In the year 2000, the adult literacy rate in Ghana was only 57.9 per cent. Almost half the adults in the country couldn’t read or write. In that year, the World Bank began funding a division within Ghana’s ministry of education to provide literacy training for citizens over 15 years of age.
By 2003, the adult literacy rate had climbed to 74.8 per cent.
Then the World Bank dropped its funding, and the percentage of adults in Ghana who could read started to falter again: in 2010, it had fallen to 67.3 per cent.
Teaching people to read and write in Ghana is challenging, says Prof. Jacqueline Murray, director of U of G’s first-year seminars program. She has volunteered in Ghana twice through the Leave for Change program. During one visit, she discovered that the adult literacy program was still being run by the country’s education ministry, despite the loss of World Bank funding. There were still plenty of dedicated staff members; what they lacked were the resources to do their jobs.
“The organization has an astonishing track record,” says Murray. “Most of the staff are highly educated and have postsecondary degrees or diplomas, and they are completely dedicated to the mission.”
The lack of equipment is a serious impediment, however. In one office, Murray found seven people sharing a single computer. The public relations section had no computers at all.
“Ghana is rapidly hurtling forward in development,” says Murray, “but without literacy, the people are missing out in fundamental ways. I’ve heard it said that literacy is essential for democracy. Increasingly, jobs in Ghana require literacy, but it’s also needed in people’s day-to-day lives: being able to read the directions on products, being able to read prices and descriptions in the marketplace, being able to help children with school work.”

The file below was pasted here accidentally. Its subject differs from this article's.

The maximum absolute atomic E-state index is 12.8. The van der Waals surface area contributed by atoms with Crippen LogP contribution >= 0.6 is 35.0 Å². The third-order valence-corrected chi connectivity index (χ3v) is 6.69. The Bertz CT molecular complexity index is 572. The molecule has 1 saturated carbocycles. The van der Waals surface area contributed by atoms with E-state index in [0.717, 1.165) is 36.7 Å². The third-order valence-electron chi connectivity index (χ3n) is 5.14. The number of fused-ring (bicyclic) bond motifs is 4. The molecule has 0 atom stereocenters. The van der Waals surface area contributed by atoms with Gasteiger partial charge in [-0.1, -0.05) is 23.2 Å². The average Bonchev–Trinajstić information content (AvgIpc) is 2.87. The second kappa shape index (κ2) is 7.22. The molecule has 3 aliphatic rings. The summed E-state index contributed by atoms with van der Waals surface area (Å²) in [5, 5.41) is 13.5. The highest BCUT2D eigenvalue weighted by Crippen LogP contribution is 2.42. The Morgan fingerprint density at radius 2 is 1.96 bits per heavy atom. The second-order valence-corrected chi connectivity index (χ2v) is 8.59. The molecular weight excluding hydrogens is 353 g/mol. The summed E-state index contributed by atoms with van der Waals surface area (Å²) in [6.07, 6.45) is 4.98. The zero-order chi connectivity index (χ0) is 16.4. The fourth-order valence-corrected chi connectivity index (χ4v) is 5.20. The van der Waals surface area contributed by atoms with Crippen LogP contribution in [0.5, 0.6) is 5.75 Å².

Eager to help, Murray got in touch with Rebecca Graham, U of G’s chief information officer and chief librarian, to ask for suggestions. Graham went beyond suggesting; within two days she returned to Murray and offered 125 computers with power cords, mice and keyboards.
“It was serendipity and timing,” says Graham. The library was in the process of replacing the computers used in public workstations, so she was able to arrange for these to be donated. U of G staff checked over each one to make sure they were in good working condition and reset them to factory settings.
Of course, getting the computers donated was only the beginning; getting them to Ghana was the next challenge. “I’d done logistics when I worked for the air force,” says Graham, “so I knew we’d need a container to ship the computers.” Murray was able to find a shipping company in Milton – Allegro Freight – to take on the task and offer a charitable rate. The Zonta Club made a generous donation that covered a large part of the shipping costs to Ghana. Murray’s request for help was facilitated by Michelle Fach, director of the University’s Centre for Open Learning and Educational Support, who is involved with Zonta.
“We had to do a lot of co-ordination and go back and forth to make sure the correct documents were filled out so that the computers could be received without paying taxes and duty,” adds Murray. Shipping the 125 computers cost about the same as buying two new computers in Ghana.
Will the computers help? Graham points out that they did not ship any monitors, so the equipment will have to be matched to monitors in Ghana. Murray adds that internet access is generally available there using plug-in wireless cards. “Just as there aren’t many land lines for phones, there aren’t many networks where you plug your computer in,” she says. If monitors can be acquired, she believes the donated computers will make a huge difference.
While 125 computers were sent to Ghana, the U of G library replaced almost twice that number; the rest went elsewhere on campus.
“For me, this is a different way for the library to contribute to the larger mission of the University,” says Graham. “It’s part of our commitment to community. Technology doesn’t solve problems, but it enables people to find solutions.”
Murray calls it “a true University of Guelph story. It’s what we’re about: changing lives and improving life.” She’s hoping to return to Ghana to see what progress has been made with these new resources and knows she’ll be welcomed. “This is such a phenomenal group of people.”